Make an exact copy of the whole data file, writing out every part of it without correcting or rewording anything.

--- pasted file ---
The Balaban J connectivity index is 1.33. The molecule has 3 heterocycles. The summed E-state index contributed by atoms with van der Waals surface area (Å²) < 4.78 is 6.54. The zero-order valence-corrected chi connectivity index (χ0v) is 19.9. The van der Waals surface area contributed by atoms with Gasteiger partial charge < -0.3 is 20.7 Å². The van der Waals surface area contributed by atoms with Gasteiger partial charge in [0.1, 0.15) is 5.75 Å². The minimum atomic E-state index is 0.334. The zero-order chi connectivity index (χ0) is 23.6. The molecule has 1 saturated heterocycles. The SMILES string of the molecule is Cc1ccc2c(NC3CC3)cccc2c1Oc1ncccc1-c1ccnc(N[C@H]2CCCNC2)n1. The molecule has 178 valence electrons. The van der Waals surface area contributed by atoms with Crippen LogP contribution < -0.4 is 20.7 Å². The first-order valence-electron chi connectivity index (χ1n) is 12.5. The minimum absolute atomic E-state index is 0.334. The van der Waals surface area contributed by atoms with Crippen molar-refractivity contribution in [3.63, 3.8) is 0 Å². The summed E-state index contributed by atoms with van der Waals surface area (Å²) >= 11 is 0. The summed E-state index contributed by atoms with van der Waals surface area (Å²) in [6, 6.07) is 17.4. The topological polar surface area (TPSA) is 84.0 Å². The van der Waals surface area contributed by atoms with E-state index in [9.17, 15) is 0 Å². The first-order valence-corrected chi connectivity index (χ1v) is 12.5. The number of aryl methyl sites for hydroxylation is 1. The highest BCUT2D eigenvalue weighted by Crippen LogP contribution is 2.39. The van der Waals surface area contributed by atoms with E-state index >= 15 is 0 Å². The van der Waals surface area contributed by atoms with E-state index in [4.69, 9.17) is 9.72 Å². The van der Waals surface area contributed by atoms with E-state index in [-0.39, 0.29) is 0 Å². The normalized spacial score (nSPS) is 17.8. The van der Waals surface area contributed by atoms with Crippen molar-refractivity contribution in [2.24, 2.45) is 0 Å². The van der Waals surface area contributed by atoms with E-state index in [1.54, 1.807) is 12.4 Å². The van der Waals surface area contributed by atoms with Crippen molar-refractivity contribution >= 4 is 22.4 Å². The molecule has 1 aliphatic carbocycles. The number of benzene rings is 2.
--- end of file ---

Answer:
The Balaban J connectivity index is 1.33. The molecule has 3 heterocycles. The summed E-state index contributed by atoms with van der Waals surface area (Å²) < 4.78 is 6.54. The zero-order valence-corrected chi connectivity index (χ0v) is 19.9. The van der Waals surface area contributed by atoms with Gasteiger partial charge < -0.3 is 20.7 Å². The van der Waals surface area contributed by atoms with Gasteiger partial charge in [0.1, 0.15) is 5.75 Å². The minimum atomic E-state index is 0.334. The zero-order chi connectivity index (χ0) is 23.6. The molecule has 1 saturated heterocycles. The SMILES string of the molecule is Cc1ccc2c(NC3CC3)cccc2c1Oc1ncccc1-c1ccnc(N[C@H]2CCCNC2)n1. The molecule has 178 valence electrons. The van der Waals surface area contributed by atoms with Crippen LogP contribution < -0.4 is 20.7 Å². The first-order valence-electron chi connectivity index (χ1n) is 12.5. The minimum absolute atomic E-state index is 0.334. The van der Waals surface area contributed by atoms with Crippen molar-refractivity contribution in [3.63, 3.8) is 0 Å². The summed E-state index contributed by atoms with van der Waals surface area (Å²) >= 11 is 0. The summed E-state index contributed by atoms with van der Waals surface area (Å²) in [6, 6.07) is 17.4. The topological polar surface area (TPSA) is 84.0 Å². The van der Waals surface area contributed by atoms with E-state index in [9.17, 15) is 0 Å². The first-order valence-corrected chi connectivity index (χ1v) is 12.5. The number of aryl methyl sites for hydroxylation is 1. The highest BCUT2D eigenvalue weighted by Crippen LogP contribution is 2.39. The van der Waals surface area contributed by atoms with E-state index >= 15 is 0 Å². The van der Waals surface area contributed by atoms with E-state index in [4.69, 9.17) is 9.72 Å². The van der Waals surface area contributed by atoms with E-state index in [-0.39, 0.29) is 0 Å². The normalized spacial score (nSPS) is 17.8. The van der Waals surface area contributed by atoms with Crippen molar-refractivity contribution in [2.24, 2.45) is 0 Å². The van der Waals surface area contributed by atoms with E-state index in [1.54, 1.807) is 12.4 Å². The van der Waals surface area contributed by atoms with Crippen molar-refractivity contribution >= 4 is 22.4 Å². The molecule has 1 aliphatic carbocycles. The number of benzene rings is 2.